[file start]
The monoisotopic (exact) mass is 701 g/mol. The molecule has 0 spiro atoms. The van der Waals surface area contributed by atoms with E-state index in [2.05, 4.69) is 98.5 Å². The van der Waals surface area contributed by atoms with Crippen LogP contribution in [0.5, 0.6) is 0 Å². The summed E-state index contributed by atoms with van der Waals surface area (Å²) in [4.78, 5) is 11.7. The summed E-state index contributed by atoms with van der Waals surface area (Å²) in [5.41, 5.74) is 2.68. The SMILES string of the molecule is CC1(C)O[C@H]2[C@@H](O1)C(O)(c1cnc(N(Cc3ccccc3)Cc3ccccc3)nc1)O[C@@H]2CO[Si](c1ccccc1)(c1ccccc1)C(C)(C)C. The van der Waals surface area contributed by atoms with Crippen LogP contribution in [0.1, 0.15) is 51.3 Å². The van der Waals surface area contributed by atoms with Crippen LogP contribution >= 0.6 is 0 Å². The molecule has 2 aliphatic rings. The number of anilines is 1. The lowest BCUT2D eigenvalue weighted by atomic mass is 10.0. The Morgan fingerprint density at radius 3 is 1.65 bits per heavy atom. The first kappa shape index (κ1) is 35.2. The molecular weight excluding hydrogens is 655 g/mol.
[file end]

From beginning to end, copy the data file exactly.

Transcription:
The monoisotopic (exact) mass is 701 g/mol. The molecule has 0 spiro atoms. The van der Waals surface area contributed by atoms with E-state index in [2.05, 4.69) is 98.5 Å². The van der Waals surface area contributed by atoms with Crippen LogP contribution in [0.5, 0.6) is 0 Å². The summed E-state index contributed by atoms with van der Waals surface area (Å²) in [4.78, 5) is 11.7. The summed E-state index contributed by atoms with van der Waals surface area (Å²) in [5.41, 5.74) is 2.68. The SMILES string of the molecule is CC1(C)O[C@H]2[C@@H](O1)C(O)(c1cnc(N(Cc3ccccc3)Cc3ccccc3)nc1)O[C@@H]2CO[Si](c1ccccc1)(c1ccccc1)C(C)(C)C. The van der Waals surface area contributed by atoms with Crippen LogP contribution in [0.1, 0.15) is 51.3 Å². The van der Waals surface area contributed by atoms with Crippen LogP contribution >= 0.6 is 0 Å². The molecule has 2 aliphatic rings. The number of anilines is 1. The lowest BCUT2D eigenvalue weighted by atomic mass is 10.0. The Morgan fingerprint density at radius 3 is 1.65 bits per heavy atom. The first kappa shape index (κ1) is 35.2. The molecular weight excluding hydrogens is 655 g/mol.